“Turned out everybody had documentation,” Mahony said, “but the assumption that, because they were Latino there must be something wrong with them, struck me deeply.”

Mahony, a talkative, animated student, learned Spanish while still in high school and, during his seminary years, spent many Sundays in the fertile California fields helping a priest celebrate Mass and hear confessions from Mexican migrant workers. Mahony joined labor icon Cesar Chavez, who wielded protests, strikes and boycotts to draw attention to worker safety and wage issues.

After his 1962 ordination, Mahony earned a master’s degree in social work from Catholic University in Washington, D.C., focusing on community organizing. When he returned to the West, he became the church’s lobbyist in Sacramento, where he helped broker a settlement between farmworkers and growers, and then headed Catholic Charities of California. He was named auxiliary bishop of Fresno in 1975 at age 38. Five years later, he was elevated to bishop of Stockton. In 1985, he stepped up as archbishop of L.A.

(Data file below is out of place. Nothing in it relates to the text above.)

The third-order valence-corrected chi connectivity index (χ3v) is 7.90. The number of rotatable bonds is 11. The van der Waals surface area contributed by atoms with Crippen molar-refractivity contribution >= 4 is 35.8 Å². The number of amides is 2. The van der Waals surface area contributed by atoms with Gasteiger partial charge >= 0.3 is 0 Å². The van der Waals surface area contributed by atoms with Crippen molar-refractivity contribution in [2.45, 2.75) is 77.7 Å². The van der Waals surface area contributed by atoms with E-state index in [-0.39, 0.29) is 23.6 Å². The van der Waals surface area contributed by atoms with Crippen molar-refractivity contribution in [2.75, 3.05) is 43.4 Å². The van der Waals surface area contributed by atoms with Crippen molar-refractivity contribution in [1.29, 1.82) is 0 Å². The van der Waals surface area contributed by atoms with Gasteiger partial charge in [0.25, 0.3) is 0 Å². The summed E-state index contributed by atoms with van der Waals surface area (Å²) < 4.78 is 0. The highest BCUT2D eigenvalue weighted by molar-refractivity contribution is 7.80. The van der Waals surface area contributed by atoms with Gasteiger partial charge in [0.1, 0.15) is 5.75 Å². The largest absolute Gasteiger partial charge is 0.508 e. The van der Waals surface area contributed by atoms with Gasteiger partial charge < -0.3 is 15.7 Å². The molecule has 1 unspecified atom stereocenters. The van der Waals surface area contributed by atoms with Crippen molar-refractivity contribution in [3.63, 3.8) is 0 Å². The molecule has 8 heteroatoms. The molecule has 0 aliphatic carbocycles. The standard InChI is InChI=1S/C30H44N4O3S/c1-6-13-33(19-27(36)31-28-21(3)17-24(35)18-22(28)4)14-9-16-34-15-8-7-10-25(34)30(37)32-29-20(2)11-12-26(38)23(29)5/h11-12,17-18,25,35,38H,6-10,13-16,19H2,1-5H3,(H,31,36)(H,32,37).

The City of Angels was a sprawling diocese of more than 1 million Catholics, so Mahony engaged his old pal Levada to help manage the shifting demographics. The two divided the area into five pastoral regions, with an auxiliary bishop for each.

Mahony then set about pushing the church into the 20th century.

He surveyed the population, asking about their priorities. He organized and computerized church finances. When there were not enough priests, he recruited laity to shoulder the workload, which triggered some resistance from conservative Catholics. He closed down a historic cathedral over the objections of preservationists and old-school Catholics and built a modernist — and expensive — replacement, the Cathedral of Our Lady of the Angels.

Mahony was “a deft practitioner of ecclesiastical politics,” Avella said. “He was personable and likable and could read the changing times.”


By all accounts, William Levada was the most intense and serious of the St. John’s quartet — which made him a prime target for pranks. One night, Niederauer, Brown and Mahony (who had the idea) put a camera flashbulb in Levada’s overhead light and a dead chicken hawk in the closet just to see his startled reaction.